BBC launches sex positive podcast to inspire British Asian women to own their sexuality


Roya Eslami, Rubina Pabani, and Poppy Jay PHOTO/BBC

The BBC is launching a new podcast aimed at opening up conversations surrounding sex among British Asian women.

On Thursday, the broadcasting service will debut “Brown Girls Do It Too” hosted by Poppy Jay, Roya Eslami and Rubina Pabani, all of whom are committed to inspiring young women to talk openly about sex without feeling ashamed or restricted by cultural expectations.

The podcast takes a no holds barred approach to its subject matter, with episodes covering topics such as masturbation, virginity and orgasms.

The women themselves are from a diverse mix of backgrounds: Jay’s family is British-Bangladeshi, Pabani’s parents are from East Africa and Eslami’s mother and father are both Iranian.

By launching the podcast, the three women hope they will tackle some of the taboos about female sexuality in their respective cultures.

“A lot of British Asians in this country come from more traditional patriarchal backgrounds and being a woman means there are certain roles we must play – sultry sex goddess is not one of them,” Pabani tells The Independent.

But popular culture has a part to play too, the podcaster continues. “We’re not seen on screen in the UK unless we’re doctors in a soap or a scientist in Panorama, so it’s hugely important to highlight we are sexual beings too, in control of our bodies and with urges just like everybody else.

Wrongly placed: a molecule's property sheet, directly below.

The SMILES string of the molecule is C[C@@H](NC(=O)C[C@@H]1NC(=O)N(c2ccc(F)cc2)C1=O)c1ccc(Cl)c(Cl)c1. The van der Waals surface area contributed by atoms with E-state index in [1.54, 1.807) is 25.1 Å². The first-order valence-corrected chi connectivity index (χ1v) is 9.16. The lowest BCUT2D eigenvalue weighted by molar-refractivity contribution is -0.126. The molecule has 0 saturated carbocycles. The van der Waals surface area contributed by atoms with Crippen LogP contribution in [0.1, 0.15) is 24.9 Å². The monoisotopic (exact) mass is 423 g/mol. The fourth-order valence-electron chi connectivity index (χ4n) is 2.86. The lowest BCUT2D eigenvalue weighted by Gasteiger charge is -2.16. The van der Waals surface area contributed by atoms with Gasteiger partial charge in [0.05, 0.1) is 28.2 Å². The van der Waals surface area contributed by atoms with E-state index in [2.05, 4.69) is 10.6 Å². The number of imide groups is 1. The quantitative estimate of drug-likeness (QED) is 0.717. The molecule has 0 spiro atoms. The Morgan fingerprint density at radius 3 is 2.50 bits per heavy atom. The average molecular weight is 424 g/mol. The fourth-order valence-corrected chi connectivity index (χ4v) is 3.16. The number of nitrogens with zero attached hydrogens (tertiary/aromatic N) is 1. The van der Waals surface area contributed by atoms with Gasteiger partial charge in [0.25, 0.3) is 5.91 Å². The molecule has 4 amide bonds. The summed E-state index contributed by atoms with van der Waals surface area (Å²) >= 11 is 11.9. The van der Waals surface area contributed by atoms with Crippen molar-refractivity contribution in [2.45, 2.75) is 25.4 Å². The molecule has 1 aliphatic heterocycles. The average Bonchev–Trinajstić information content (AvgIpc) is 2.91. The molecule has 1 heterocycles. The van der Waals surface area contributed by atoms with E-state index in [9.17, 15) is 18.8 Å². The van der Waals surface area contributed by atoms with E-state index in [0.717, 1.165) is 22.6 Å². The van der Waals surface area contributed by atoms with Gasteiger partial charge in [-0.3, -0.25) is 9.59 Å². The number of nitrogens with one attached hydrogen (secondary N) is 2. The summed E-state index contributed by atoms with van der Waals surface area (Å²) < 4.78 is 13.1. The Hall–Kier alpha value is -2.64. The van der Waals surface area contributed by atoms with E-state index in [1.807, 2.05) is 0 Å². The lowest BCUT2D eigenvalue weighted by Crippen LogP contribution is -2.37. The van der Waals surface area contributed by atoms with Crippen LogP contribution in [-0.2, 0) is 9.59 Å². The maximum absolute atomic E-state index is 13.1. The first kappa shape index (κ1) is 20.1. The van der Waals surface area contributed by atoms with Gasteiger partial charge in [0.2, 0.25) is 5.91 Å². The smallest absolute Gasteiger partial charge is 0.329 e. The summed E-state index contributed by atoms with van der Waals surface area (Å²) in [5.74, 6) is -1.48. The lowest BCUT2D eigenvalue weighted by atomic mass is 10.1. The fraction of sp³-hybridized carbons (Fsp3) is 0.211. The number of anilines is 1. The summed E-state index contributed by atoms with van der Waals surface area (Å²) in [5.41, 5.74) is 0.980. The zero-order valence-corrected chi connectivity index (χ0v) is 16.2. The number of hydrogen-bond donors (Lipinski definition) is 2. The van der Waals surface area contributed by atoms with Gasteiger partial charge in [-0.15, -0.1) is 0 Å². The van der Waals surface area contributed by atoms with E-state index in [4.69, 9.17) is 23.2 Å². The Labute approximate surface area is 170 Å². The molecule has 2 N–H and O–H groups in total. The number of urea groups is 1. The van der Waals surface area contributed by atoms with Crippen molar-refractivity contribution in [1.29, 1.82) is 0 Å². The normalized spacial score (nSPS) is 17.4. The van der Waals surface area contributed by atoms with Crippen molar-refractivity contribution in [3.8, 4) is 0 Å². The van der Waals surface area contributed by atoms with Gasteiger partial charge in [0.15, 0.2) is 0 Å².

“Basically, we like sex – and not just to make babies, for pure pleasure – and that should not be a radical thing to say.”

Eslami explains how, “as a brown woman who was born and raised in Britain”, people are often shocked to find how open she is to discuss sex in detail.

“I’m tired of society looking at us as sexless,” the co-host continues. “The last brown girl I saw on TV had bombs strapped to her.”

The consequences of this, Jay explains, are that when you do become sexually active, it can lead to a constant feeling that you are doing something inherently wrong or disappointing your parents.

“It’s easy to get why so many women discuss sex, shame and guilt in the same sentence,” she says.

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